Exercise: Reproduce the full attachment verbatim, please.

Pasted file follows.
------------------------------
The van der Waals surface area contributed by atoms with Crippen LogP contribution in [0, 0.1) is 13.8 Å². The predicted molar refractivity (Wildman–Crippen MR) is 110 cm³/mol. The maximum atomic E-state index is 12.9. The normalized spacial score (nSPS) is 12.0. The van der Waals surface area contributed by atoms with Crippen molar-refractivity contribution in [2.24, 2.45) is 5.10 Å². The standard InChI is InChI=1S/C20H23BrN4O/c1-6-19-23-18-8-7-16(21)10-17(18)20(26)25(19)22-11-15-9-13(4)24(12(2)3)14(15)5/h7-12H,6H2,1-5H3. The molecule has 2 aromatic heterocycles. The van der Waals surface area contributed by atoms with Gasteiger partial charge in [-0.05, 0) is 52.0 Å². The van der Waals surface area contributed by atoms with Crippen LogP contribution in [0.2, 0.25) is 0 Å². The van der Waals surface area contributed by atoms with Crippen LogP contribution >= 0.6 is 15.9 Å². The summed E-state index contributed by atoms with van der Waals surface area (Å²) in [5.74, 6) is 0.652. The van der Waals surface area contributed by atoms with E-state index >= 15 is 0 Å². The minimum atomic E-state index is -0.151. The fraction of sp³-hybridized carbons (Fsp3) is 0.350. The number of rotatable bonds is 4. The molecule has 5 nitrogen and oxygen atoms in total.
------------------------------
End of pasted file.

The van der Waals surface area contributed by atoms with Crippen LogP contribution in [0, 0.1) is 13.8 Å². The predicted molar refractivity (Wildman–Crippen MR) is 110 cm³/mol. The maximum atomic E-state index is 12.9. The normalized spacial score (nSPS) is 12.0. The van der Waals surface area contributed by atoms with Crippen molar-refractivity contribution in [2.24, 2.45) is 5.10 Å². The standard InChI is InChI=1S/C20H23BrN4O/c1-6-19-23-18-8-7-16(21)10-17(18)20(26)25(19)22-11-15-9-13(4)24(12(2)3)14(15)5/h7-12H,6H2,1-5H3. The molecule has 2 aromatic heterocycles. The van der Waals surface area contributed by atoms with Gasteiger partial charge in [-0.05, 0) is 52.0 Å². The van der Waals surface area contributed by atoms with Crippen LogP contribution in [0.2, 0.25) is 0 Å². The van der Waals surface area contributed by atoms with Crippen LogP contribution >= 0.6 is 15.9 Å². The summed E-state index contributed by atoms with van der Waals surface area (Å²) in [5.74, 6) is 0.652. The van der Waals surface area contributed by atoms with E-state index >= 15 is 0 Å². The minimum atomic E-state index is -0.151. The fraction of sp³-hybridized carbons (Fsp3) is 0.350. The number of rotatable bonds is 4. The molecule has 5 nitrogen and oxygen atoms in total.